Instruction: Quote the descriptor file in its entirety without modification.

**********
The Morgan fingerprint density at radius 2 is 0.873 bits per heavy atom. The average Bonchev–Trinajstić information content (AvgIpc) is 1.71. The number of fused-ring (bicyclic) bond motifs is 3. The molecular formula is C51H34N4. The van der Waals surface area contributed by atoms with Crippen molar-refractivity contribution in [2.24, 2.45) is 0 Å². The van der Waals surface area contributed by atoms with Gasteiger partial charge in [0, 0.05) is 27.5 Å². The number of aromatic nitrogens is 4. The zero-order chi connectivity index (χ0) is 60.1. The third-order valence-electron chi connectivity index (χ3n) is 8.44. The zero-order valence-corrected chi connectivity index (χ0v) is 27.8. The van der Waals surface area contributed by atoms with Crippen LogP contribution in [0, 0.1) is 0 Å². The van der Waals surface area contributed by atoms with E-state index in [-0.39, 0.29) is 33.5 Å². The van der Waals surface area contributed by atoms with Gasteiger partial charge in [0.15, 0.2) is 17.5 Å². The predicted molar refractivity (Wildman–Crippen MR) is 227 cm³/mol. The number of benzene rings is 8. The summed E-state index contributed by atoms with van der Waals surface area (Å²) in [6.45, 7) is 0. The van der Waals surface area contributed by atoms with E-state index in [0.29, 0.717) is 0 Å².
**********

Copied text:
The Morgan fingerprint density at radius 2 is 0.873 bits per heavy atom. The average Bonchev–Trinajstić information content (AvgIpc) is 1.71. The number of fused-ring (bicyclic) bond motifs is 3. The molecular formula is C51H34N4. The van der Waals surface area contributed by atoms with Crippen molar-refractivity contribution in [2.24, 2.45) is 0 Å². The van der Waals surface area contributed by atoms with Gasteiger partial charge in [0, 0.05) is 27.5 Å². The number of aromatic nitrogens is 4. The zero-order chi connectivity index (χ0) is 60.1. The third-order valence-electron chi connectivity index (χ3n) is 8.44. The zero-order valence-corrected chi connectivity index (χ0v) is 27.8. The van der Waals surface area contributed by atoms with Crippen LogP contribution in [0, 0.1) is 0 Å². The van der Waals surface area contributed by atoms with E-state index in [-0.39, 0.29) is 33.5 Å². The van der Waals surface area contributed by atoms with Gasteiger partial charge in [0.15, 0.2) is 17.5 Å². The predicted molar refractivity (Wildman–Crippen MR) is 227 cm³/mol. The number of benzene rings is 8. The summed E-state index contributed by atoms with van der Waals surface area (Å²) in [6.45, 7) is 0. The van der Waals surface area contributed by atoms with E-state index in [0.29, 0.717) is 0 Å².